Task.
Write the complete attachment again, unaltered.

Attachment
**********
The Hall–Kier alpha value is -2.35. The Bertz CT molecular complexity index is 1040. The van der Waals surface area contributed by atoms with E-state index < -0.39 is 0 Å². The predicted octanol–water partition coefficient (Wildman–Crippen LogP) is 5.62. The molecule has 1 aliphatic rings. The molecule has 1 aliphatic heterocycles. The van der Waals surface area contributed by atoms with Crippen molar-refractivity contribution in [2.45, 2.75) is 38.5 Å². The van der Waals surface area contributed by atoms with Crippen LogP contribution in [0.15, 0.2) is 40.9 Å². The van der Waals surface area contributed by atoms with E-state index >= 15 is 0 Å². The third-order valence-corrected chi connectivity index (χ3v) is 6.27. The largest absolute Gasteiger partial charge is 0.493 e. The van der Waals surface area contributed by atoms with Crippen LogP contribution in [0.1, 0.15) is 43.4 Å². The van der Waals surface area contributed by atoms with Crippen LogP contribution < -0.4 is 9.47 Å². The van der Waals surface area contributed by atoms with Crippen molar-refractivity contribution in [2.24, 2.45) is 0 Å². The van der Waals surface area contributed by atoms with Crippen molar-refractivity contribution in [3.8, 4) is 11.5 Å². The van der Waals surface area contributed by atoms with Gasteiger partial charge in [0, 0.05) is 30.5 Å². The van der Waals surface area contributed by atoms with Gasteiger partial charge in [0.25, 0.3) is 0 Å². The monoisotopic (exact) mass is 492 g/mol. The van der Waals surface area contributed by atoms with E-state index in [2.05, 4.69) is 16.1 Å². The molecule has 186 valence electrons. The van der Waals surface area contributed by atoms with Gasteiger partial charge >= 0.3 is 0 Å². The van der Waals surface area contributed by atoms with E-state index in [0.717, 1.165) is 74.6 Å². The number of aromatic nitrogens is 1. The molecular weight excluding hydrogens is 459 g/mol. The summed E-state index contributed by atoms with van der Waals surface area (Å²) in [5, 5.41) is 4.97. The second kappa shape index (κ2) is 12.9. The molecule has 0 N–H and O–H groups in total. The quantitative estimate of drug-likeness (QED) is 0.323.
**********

The Hall–Kier alpha value is -2.35. The Bertz CT molecular complexity index is 1040. The van der Waals surface area contributed by atoms with E-state index < -0.39 is 0 Å². The predicted octanol–water partition coefficient (Wildman–Crippen LogP) is 5.62. The molecule has 1 aliphatic rings. The molecule has 1 aliphatic heterocycles. The van der Waals surface area contributed by atoms with Crippen molar-refractivity contribution in [2.45, 2.75) is 38.5 Å². The van der Waals surface area contributed by atoms with Crippen LogP contribution in [0.15, 0.2) is 40.9 Å². The van der Waals surface area contributed by atoms with E-state index >= 15 is 0 Å². The third-order valence-corrected chi connectivity index (χ3v) is 6.27. The largest absolute Gasteiger partial charge is 0.493 e. The van der Waals surface area contributed by atoms with Crippen LogP contribution in [0.1, 0.15) is 43.4 Å². The van der Waals surface area contributed by atoms with Crippen LogP contribution < -0.4 is 9.47 Å². The van der Waals surface area contributed by atoms with Crippen molar-refractivity contribution in [2.24, 2.45) is 0 Å². The van der Waals surface area contributed by atoms with Crippen molar-refractivity contribution in [3.8, 4) is 11.5 Å². The van der Waals surface area contributed by atoms with Gasteiger partial charge in [0, 0.05) is 30.5 Å². The van der Waals surface area contributed by atoms with Gasteiger partial charge in [0.25, 0.3) is 0 Å². The monoisotopic (exact) mass is 492 g/mol. The van der Waals surface area contributed by atoms with E-state index in [2.05, 4.69) is 16.1 Å². The molecule has 186 valence electrons. The van der Waals surface area contributed by atoms with Gasteiger partial charge >= 0.3 is 0 Å². The van der Waals surface area contributed by atoms with E-state index in [0.717, 1.165) is 74.6 Å². The number of aromatic nitrogens is 1. The molecular weight excluding hydrogens is 459 g/mol. The summed E-state index contributed by atoms with van der Waals surface area (Å²) in [5, 5.41) is 4.97. The second kappa shape index (κ2) is 12.9. The molecule has 0 N–H and O–H groups in total. The quantitative estimate of drug-likeness (QED) is 0.323.